Sounds like playtesting gamepads is as tricky as playtesting games

"Nobody knows what they want, and everybody wants something different," a Razer representative tells Kotaku in a new feature about the future of gamepads. "It’s just a lot of iteration."
"Nobody knows what they want, and everybody wants something different."

- Razer's Chris Mitchell, speaking to Kotaku about the process of designing video game controllers.

These days most people play console games with something that looks, at least vaguely, like a gamepad. Two sticks, maybe a directional pad, some face buttons, and some shoulder triggers.

So how do you improve on that? 

That's one of the core questions of a new Kotaku feature on video game controllers, which includes comments from folks at Microsoft as well as video game peripheral makers Scuf and Razer.

It's an interesting read, not least because there's a few parallels between how manufacturers fine-tune new gamepad designs and how developers figure out what works (or what doesn't) about new games.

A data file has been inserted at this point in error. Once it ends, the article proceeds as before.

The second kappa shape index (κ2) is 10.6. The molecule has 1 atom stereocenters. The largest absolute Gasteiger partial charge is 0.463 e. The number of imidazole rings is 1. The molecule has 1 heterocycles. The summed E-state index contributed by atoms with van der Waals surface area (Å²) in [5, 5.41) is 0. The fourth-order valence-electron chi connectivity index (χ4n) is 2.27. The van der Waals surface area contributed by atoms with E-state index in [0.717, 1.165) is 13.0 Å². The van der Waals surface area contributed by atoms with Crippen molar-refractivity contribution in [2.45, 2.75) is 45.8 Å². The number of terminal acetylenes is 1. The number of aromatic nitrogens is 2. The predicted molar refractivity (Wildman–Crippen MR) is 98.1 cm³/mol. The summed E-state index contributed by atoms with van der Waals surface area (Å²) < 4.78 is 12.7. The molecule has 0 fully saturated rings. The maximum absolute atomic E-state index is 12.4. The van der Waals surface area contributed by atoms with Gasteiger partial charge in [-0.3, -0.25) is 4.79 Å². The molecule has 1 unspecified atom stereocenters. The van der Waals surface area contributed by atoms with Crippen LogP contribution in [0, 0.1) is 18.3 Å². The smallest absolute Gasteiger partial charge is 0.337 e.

"Nobody knows what they want, and everybody wants something’s just a lot of iteration," Razer's Chris Mitchell told Kotaku. "A lot of people will not be able to sit there and say, the reason it’s not comfortable is because the curvature of this has to be rounder, or whatever it is, right? They sit there and say, ah, ‘This is not comfortable.’ Or, ‘I don’t like this.'"

Sounds a bit like the playtesting process for games, which often challenges devs to take feedback from playtesters (like "this part isn't fun") and try to interpret what, if anything, should be done to address their issues.

The article doesn't delve too deep into the development process for new controller prototypes, though it does touch on the topic of controller patents and suggest that gamepad makers take a lot of cues from the way elite players in games like Call of Duty use their controllers.  They also evidently take cues from each other.

"Competition is so very very useful,” said Mitchell. “Because everyone is experimenting with new things, and then we see what is well-received, what isn’t well-received, and that makes it into every controller like half a year or a year later. And then we keep going."

The full article touches on everything from the value of paddles (on a gamepad) to the history of the saxophone, and is well worth a read over on Kotaku.

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